The cleaning bill needed to remove the aged care “stain on Australians’ conscience” should total $10 billion a year, a leading think tank says.
The Grattan Institute said the extra spending could be funded by some mix of a new Medicare-style levy on taxable income, changes to the pension assets test and/or the residential aged care means test, and reductions in tax breaks on superannuation.
“The aged care system is a stain on Australians’ conscience,” Grattan’s Stephen Duckett, Anika Stobart and Hal Swerissen said. “Fixing aged care is more than a political problem, it is a moral imperative.”
The royal commission identified a $9.8 billion annual funding shortfall in aged care.
Over the weekend The Sun-Herald reported that the government will promise at least $10 billion over four years for aged care in next month’s federal budget.
Quoting an unidentified source, the publication said while the exact figure isn’t yet finalised yet it would exceed $10 billion.
But writing for The Conversation, Duckett said this amount is “below what experts identify as necessary to fix the problems revealed by the royal commission”.
To come up with the $10 billion per year for aged care, Grattan said the government could consider a 1 per cent aged care levy on taxable income, as set out in the final royal commission report, which would raise about $8 billion per year and cost the median taxpayer about $610 per year.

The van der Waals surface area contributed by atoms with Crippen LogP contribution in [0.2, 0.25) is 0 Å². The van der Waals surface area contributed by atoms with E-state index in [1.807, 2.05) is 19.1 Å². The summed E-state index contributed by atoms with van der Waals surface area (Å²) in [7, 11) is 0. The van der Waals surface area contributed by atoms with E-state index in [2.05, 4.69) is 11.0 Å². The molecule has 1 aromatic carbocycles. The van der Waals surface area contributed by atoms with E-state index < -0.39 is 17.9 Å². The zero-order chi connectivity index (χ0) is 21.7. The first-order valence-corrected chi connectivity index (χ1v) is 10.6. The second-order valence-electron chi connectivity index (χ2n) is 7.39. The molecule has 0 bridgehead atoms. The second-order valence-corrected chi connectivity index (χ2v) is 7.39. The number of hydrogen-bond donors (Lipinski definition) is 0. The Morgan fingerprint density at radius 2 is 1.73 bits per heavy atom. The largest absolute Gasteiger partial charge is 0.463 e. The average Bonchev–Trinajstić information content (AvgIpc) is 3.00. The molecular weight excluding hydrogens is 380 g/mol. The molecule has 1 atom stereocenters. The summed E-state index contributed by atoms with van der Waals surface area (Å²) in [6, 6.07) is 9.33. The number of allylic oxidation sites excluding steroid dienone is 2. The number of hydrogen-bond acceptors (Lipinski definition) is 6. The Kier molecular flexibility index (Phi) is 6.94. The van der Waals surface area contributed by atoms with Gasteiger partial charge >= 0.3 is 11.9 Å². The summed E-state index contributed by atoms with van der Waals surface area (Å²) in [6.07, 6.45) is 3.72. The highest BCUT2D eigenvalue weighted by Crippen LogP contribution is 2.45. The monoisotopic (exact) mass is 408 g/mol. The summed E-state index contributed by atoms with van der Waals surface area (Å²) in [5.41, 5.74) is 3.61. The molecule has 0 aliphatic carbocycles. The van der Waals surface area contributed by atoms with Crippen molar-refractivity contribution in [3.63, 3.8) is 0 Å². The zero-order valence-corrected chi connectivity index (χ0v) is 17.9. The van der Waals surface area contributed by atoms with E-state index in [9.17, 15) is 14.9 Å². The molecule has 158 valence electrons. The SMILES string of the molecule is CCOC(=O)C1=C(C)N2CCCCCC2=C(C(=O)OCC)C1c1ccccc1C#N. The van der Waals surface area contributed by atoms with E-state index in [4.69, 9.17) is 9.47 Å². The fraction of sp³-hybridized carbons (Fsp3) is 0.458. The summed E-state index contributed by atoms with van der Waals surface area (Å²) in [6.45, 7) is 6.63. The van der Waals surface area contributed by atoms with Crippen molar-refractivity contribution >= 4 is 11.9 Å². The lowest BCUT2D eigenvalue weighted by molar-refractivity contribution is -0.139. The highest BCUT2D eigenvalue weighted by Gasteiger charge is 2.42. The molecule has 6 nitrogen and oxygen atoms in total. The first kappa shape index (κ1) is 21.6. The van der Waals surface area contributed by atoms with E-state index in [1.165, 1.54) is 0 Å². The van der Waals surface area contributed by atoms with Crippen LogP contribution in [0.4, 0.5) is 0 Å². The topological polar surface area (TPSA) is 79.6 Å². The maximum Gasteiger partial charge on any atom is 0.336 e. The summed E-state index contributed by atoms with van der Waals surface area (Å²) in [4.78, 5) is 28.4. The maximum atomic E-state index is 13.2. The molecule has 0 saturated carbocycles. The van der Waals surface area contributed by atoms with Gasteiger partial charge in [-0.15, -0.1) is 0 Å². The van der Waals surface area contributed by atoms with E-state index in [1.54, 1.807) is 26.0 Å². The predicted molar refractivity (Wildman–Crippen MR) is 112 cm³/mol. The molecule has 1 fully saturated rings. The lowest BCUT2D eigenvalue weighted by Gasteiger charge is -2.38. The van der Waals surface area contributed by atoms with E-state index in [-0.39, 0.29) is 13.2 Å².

The group added government should find more money for the sector by cutting “excessively generous” tax breaks for wealthy older Australians.
“More of the value of the family home should be included in the Age Pension assets test. And superannuation earnings in retirement – currently untaxed for people with superannuation balances of less than $1.6 million – should be taxed at 15 per cent, the same as superannuation earnings before retirement.”
Duckett added that should additional funding not be accompanied by system reform, “then an opportunity will have been wasted, and the spending will be wasted on system inefficiencies and excess management fees rather than on improved services for consumers”.
The Grattan report detailed a path forward for aged care based on the royal commission’s recommendations.
Its authors said their report seeks to provide a clearer roadmap to a better aged care system after the final report was “littered with disagreements between the two commissioners”.
“It navigates through the differing views of the Commissioners to show how Australia can achieve a rights-based system that provides adequate care and support for all who need it.”Do you have an idea for a story?
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